Get the free Freshly Frosted demo here.
Norco is point and click, but I hesitate to say adventure. It describes itself as “a sci-fi Southern Gothic”, which checks out. You return to your childhood home town after several years away, and the recent death of your mother. Exploring the industrial town, with its rundown suburbs and general air of decline, you uncover a semi-secret semi-conspiracy as you search for your newly missing brother. It’s quite a lot of drama, but it all feels subdued and matter of fact.
There are wonderful interactions to come across (I reclaimed my childhood stuffed toy, and convinced a director that in Louisiana we call dickheads “bad daddies”) and clues to put together. You also create new logical and emotional links by working through thoughts in a kind of visual menu screen representing your mind. The melancholy, presence of the past, and – probably most importantly for my hindbrain – image of staring eyes right near the start made me think of a kind of neo-Gatsby. But way cooler.
Get the free Norco demo here.
The Immortal Mayor
I’m a fool for a chill city builder, and if this isn’t that then I dunno what is. From Star Chess Studio, The Immortal Mayor is launching into Early Access later this month, and it shows great promise in the demo – albeit, shows it quite slowly. You build an absolutely stunning town (first priority being to give everyone houses) and gradually expand it to fill their needs for food, entertainment, and just living somewhere pretty and stable. Even though it’s not fully translated yet, it’s intuitive enough that dull English-only speakers like myself will be able to grasp everything and make somewhere pretty nice, and since you’re a local deity you have access to some limited magic, and can build shrines to other gods for passive boosts to other things. The only problem, really, is that it takes just a mite too long to do anything, so you might as well just have full fast forward speed on the whole time.
Get the free The Immortal Mayor demo here.
Kapital: Sparks Of Revolution
Lapovich Team deliver another cool city builder/management game, although this one is slightly less chill – but will be of particular interest to teens who’ve read (or at least pretend to have read) The Communist Manifesto. A non-specific European country has just weathered an invasion during a war, and needs to rebuild. As the mayor you need to facilitate this, whilst also balancing the needs and dissatisfaction of the upper, middle and working classes. For example, you initially levy taxes on the more entrepreneurial middle class, who are business owners. Raising taxes on the nobility requires you to pass another, different law, but you can only pass new laws on a fixed time frame, so d’you wanna use your next one for that, or to nationalise education? Social unrest is, we are told, inevitable…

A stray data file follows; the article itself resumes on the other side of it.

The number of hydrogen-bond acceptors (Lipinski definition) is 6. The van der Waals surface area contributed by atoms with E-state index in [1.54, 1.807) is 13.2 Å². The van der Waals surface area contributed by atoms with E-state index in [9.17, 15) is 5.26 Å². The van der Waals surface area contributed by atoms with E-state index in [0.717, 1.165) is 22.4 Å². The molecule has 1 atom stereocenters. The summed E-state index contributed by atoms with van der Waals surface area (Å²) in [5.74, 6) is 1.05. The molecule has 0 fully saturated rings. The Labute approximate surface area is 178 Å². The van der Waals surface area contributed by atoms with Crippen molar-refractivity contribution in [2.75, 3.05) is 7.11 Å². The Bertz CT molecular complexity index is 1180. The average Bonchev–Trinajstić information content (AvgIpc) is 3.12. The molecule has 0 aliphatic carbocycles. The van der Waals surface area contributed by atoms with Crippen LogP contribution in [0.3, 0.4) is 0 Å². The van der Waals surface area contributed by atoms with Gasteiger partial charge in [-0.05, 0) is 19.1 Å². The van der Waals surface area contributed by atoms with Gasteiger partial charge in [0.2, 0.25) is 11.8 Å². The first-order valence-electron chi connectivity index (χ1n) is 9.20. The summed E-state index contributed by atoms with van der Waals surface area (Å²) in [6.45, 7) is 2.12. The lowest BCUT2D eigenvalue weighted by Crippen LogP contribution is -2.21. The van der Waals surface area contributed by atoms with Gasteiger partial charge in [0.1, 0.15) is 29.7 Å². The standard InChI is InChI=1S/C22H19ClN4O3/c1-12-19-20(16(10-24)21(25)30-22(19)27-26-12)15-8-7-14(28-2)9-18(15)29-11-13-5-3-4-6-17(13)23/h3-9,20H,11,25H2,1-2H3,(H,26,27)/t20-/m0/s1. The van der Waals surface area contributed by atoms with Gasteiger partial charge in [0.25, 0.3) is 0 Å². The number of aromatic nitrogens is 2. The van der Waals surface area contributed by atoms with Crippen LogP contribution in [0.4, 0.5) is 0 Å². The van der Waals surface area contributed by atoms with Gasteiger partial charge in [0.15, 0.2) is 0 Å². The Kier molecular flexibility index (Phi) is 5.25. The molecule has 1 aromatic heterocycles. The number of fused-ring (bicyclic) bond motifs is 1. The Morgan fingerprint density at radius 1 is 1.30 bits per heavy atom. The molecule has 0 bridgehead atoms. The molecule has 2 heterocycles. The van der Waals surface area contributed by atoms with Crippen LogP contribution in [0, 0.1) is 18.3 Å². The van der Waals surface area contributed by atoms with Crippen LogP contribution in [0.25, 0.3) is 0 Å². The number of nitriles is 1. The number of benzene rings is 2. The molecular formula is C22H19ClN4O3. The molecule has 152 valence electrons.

Get the free Kapital: Sparks Of Revolution demo here.
My initial analysis of Gummy Cat’s game was that it is about a bed and breakfast run by you, a bear, for other bears (as in the animal species). In fact, you’re a bear running a kind of country cabin retreat akin to a hostel – but I admire the almost pun. You have to build the bedrooms, place the furniture, and gradually upgrade everything so your shower becomes an actual shower and not e.g. a wooden tub with a hose. You’re encouraged to pick up rubbish because that forms a currency to give to a raccoon selling furniture out of a bin. When you speak to a human your answer comes out as bear noises. The demo gives you one of the cabins to work with, and I had a hell of a time with it and will definitely return for the full release later this year.
Get the free Bear And Breakfast demo here.
They Always Run
In this case they always run in 2D, and away from you. This is fair enough, since you are a mutant bounty hunter with a third arm sticking out of your back. I enjoyed the space-ish setting, with kind of a “You ain’t from round these parts” hostile cowboy saloon feeling. Alawar Premium have made a game that encourages you to be speedy. You can run, jump and insta-kill parry multiple baddies in one go, all with surprisingly little effort. Your third arm comes into play as basically a special ability – you can power it up to do special attacks, or use it to break blocks. Controller required for full enjoyment, I’d say.
Get the free They Always Run demo here.
I’m a sucker for an interesting point and click puzzle game, and this one from MistyMountainStudio looks to be a belter. It’s based on Chinese mythology, and is gorgeous to look at, at the same time as being a bit melancholic and weird. You play as Qi Yun, the last Rewinder, and can communicate with spirits and alter the past by exploring people’s memories. The ramifications of this are not fully clear to me, but the puzzles were fabulous. The kind where you notice something a bit odd, file it away, and then come accross something a bit later that you realise is related. Aha! The lightbulb goes off. Intricate, pixelarty, satisfying stuff.
Get the free Rewinder demo here.